With your editorial “The Big Brown Union Bailout” (April 26), the Journal has bought into a fundamentally distorted view of efforts by Congress to level the competitive playing field in the express delivery business.
Your premise is that legislation now before Congress somehow will force FedEx Corp. to unionize and thereby destroy its business model. This ignores a basic fact: FedEx has had more than 100,000 employees governed for years by the very labor law that now is portrayed as a union-friendly dagger to the heart of its business model. Yet not one of those FedEx employees has ever joined a union, and there is no reason to expect otherwise.
To meet the needs of the modern economy, package delivery businesses such as UPS and FedEx have evolved to operate networks that utilize both air and ground transportation. Pilots and airline mechanics in the air operations of UPS and FedEx are governed by the Railway Labor Act.
The proposed legislation does not affect employees involved in airline-specific duties such as flying planes; it affects people driving trucks.
Drivers at UPS, FedEx and the nation’s other delivery companies do the same work, drive the same kinds of trucks, follow similar schedules, and deliver to the same customers. There is absolutely no reason they should be governed by different labor laws.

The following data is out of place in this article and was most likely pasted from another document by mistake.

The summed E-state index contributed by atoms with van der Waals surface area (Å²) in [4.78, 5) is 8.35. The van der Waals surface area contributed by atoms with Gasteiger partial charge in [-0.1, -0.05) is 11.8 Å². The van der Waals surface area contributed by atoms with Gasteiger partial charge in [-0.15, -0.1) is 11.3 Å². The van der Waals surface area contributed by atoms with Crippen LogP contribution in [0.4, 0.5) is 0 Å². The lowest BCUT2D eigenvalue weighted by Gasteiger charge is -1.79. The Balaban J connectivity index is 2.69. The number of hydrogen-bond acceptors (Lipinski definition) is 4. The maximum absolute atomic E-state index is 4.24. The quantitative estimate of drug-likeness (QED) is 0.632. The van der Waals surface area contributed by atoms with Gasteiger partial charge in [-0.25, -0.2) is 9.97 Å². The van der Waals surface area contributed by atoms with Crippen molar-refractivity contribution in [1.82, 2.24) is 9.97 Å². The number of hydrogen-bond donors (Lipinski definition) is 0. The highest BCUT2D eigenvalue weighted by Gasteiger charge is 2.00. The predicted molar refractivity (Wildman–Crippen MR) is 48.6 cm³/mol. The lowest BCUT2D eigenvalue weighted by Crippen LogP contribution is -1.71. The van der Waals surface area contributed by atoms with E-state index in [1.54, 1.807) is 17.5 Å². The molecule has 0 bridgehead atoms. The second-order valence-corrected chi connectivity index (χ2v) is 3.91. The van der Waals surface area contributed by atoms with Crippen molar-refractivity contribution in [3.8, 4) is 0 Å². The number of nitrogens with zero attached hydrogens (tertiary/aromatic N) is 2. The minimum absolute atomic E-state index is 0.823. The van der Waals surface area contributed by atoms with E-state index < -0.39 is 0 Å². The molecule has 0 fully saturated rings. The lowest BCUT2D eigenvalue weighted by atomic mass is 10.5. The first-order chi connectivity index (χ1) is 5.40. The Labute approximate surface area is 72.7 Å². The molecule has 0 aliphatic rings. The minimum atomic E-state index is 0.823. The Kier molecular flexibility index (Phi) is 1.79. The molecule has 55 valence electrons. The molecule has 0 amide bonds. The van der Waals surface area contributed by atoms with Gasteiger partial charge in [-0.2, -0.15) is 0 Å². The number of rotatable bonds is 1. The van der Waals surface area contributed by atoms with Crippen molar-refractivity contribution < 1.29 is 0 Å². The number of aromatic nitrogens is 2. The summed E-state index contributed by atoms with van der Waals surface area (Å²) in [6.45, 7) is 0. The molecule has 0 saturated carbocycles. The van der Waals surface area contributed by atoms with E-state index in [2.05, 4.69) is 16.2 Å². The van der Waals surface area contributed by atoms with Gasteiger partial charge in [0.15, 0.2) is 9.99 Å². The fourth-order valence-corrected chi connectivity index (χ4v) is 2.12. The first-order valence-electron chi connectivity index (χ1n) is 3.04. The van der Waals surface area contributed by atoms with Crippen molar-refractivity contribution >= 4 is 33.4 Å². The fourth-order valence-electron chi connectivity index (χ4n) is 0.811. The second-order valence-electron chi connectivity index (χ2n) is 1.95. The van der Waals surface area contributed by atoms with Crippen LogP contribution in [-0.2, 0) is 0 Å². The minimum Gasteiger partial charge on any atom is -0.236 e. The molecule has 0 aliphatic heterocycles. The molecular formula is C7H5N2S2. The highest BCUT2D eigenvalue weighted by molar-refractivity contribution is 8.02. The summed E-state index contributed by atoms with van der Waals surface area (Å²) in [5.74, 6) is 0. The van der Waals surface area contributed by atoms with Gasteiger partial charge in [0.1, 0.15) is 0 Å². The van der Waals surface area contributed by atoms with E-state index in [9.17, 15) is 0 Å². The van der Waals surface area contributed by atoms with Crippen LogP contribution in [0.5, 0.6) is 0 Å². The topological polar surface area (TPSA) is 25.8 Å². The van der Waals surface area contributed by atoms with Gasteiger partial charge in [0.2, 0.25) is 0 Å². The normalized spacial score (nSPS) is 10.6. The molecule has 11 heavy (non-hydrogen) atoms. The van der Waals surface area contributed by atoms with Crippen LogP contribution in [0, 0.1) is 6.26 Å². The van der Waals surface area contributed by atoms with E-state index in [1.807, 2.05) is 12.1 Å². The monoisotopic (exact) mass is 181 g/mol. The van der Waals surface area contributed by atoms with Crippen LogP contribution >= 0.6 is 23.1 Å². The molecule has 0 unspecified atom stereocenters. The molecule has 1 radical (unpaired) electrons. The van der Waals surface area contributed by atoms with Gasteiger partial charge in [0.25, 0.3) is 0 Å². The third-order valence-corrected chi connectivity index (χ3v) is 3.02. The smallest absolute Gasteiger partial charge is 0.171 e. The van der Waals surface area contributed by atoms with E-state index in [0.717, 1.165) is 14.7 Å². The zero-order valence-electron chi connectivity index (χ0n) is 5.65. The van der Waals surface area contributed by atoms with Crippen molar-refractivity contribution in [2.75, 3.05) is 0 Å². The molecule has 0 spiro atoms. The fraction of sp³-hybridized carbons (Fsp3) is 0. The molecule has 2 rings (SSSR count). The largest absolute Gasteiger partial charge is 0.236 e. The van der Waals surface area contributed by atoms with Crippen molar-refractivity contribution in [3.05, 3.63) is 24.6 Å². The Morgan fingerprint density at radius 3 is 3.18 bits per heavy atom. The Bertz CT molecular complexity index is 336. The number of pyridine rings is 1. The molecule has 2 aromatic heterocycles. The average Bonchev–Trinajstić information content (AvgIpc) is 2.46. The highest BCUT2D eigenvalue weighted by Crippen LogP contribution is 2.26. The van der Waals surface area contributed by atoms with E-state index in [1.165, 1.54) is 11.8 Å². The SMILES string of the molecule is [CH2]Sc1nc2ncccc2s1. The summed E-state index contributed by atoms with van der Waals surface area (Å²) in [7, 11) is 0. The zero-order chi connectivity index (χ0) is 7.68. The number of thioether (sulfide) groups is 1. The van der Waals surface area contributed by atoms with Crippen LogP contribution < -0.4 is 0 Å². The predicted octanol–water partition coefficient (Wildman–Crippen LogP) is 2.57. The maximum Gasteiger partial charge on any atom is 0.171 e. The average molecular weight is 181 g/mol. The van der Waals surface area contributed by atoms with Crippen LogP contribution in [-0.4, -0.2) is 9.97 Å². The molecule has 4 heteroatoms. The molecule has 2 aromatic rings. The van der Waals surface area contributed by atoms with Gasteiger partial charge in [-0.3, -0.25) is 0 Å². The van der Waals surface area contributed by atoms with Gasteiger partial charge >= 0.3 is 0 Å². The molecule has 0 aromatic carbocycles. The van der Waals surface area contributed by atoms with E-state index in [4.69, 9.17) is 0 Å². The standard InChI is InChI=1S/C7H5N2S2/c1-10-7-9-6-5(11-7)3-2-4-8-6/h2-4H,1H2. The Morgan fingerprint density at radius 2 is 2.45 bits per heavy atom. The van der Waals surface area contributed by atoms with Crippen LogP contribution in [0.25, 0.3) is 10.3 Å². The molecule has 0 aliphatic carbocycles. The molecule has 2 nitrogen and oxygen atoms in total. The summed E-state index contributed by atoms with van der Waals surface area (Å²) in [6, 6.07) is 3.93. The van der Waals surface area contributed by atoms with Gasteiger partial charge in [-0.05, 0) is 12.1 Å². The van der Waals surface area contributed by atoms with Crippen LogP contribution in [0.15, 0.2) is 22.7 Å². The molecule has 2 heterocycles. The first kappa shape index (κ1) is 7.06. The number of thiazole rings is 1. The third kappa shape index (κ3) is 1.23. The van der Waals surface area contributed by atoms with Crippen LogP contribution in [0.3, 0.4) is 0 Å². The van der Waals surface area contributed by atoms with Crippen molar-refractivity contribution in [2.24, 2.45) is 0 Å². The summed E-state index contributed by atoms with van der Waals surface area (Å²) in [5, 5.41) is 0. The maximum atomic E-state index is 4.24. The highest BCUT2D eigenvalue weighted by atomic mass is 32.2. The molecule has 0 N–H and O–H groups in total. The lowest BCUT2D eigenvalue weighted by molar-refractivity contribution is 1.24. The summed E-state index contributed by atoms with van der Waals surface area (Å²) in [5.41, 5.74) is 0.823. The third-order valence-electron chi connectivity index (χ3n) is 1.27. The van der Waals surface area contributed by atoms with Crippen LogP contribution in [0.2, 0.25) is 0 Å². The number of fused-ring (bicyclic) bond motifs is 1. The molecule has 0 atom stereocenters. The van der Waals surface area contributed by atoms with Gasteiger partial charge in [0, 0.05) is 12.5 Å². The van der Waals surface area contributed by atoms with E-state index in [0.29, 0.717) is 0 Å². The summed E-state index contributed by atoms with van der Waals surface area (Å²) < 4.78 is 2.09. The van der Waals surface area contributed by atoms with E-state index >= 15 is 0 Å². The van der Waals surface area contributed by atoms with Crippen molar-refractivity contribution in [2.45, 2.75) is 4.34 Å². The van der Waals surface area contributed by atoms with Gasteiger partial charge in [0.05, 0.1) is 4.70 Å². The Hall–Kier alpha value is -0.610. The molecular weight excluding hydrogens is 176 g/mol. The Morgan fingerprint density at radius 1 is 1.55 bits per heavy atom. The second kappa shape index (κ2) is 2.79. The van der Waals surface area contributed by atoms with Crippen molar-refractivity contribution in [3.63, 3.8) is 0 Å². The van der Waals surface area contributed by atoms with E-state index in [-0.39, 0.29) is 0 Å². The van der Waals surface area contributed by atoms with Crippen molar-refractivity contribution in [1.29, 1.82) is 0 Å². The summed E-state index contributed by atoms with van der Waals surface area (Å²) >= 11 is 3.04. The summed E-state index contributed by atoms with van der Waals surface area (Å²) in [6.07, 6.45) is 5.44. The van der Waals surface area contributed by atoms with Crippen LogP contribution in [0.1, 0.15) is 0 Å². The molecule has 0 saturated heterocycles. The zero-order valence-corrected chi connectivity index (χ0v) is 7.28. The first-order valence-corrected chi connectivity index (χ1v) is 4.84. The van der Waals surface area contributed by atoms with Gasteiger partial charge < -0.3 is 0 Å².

For years, FedEx has used its unique position under the law to try to lure customers from other delivery companies by claiming that its service somehow is more reliable. FedEx has leveraged its special treatment under the law to avoid fair and open competition.
FedEx argues that because it was originally organized as an airline it is somehow different from its competitors, and its drivers ought to be governed under laws relating to airlines. The facts and common sense tell a different tale.
FedEx says, and your editorial repeats, that 85% of its packages are delivered by air, and somehow that makes the company different than its competitors. Such statements by FedEx are intentionally misleading.
The reality is that all FedEx and UPS packages are delivered by drivers in trucks. UPS and FedEx both operate airlines, and drivers for each company deliver approximately two million express packages each day.
Congress has a clear and easy choice. It’s long past time that drivers doing the same business should be under the same laws.
Chairman and CEO
FedEx has developed a significant ground operation to compete with UPS. FedEx even uses ground transportation to transport its “air” packages where feasible. UPS simply wants a level playing field to compete with FedEx.
Your comment that UPS is at a disadvantage because its workforce consists of union members is an insult to every Teamster who helped build UPS into one of the most efficient, well-respected companies in the world. That system is labor intensive and requires thousands of dedicated employees to sort and deliver those packages.
You say that union employee equals “labor woes.” I would hardly consider one 15-day work stoppage in my 32 years as a Teamster at UPS the kind of labor strife that has impeded UPS’s ability to expand and be profitable. Last time I checked, UPS was still making billions of dollars in profits a year. And that, despite the fact that UPS was saddled with union employees.
Vincent J. Kloss